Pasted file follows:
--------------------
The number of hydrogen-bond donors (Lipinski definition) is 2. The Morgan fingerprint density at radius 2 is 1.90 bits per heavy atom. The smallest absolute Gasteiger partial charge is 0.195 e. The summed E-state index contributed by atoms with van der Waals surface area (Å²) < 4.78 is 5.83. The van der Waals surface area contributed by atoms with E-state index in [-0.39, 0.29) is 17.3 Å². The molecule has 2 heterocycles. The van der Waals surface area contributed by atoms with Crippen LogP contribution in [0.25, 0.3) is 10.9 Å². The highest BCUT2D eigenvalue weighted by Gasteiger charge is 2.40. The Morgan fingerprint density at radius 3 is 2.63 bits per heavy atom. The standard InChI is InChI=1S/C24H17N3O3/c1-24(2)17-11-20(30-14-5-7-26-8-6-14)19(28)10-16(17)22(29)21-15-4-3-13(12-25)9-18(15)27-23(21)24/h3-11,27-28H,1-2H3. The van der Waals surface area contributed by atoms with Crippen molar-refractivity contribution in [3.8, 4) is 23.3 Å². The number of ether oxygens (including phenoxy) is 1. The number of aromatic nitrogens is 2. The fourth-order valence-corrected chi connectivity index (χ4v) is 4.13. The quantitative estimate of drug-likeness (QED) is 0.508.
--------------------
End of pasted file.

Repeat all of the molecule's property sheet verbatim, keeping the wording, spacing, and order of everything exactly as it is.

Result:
The number of hydrogen-bond donors (Lipinski definition) is 2. The Morgan fingerprint density at radius 2 is 1.90 bits per heavy atom. The smallest absolute Gasteiger partial charge is 0.195 e. The summed E-state index contributed by atoms with van der Waals surface area (Å²) < 4.78 is 5.83. The van der Waals surface area contributed by atoms with E-state index in [-0.39, 0.29) is 17.3 Å². The molecule has 2 heterocycles. The van der Waals surface area contributed by atoms with Crippen LogP contribution in [0.25, 0.3) is 10.9 Å². The highest BCUT2D eigenvalue weighted by Gasteiger charge is 2.40. The Morgan fingerprint density at radius 3 is 2.63 bits per heavy atom. The standard InChI is InChI=1S/C24H17N3O3/c1-24(2)17-11-20(30-14-5-7-26-8-6-14)19(28)10-16(17)22(29)21-15-4-3-13(12-25)9-18(15)27-23(21)24/h3-11,27-28H,1-2H3. The van der Waals surface area contributed by atoms with Crippen molar-refractivity contribution in [3.8, 4) is 23.3 Å². The number of ether oxygens (including phenoxy) is 1. The number of aromatic nitrogens is 2. The fourth-order valence-corrected chi connectivity index (χ4v) is 4.13. The quantitative estimate of drug-likeness (QED) is 0.508.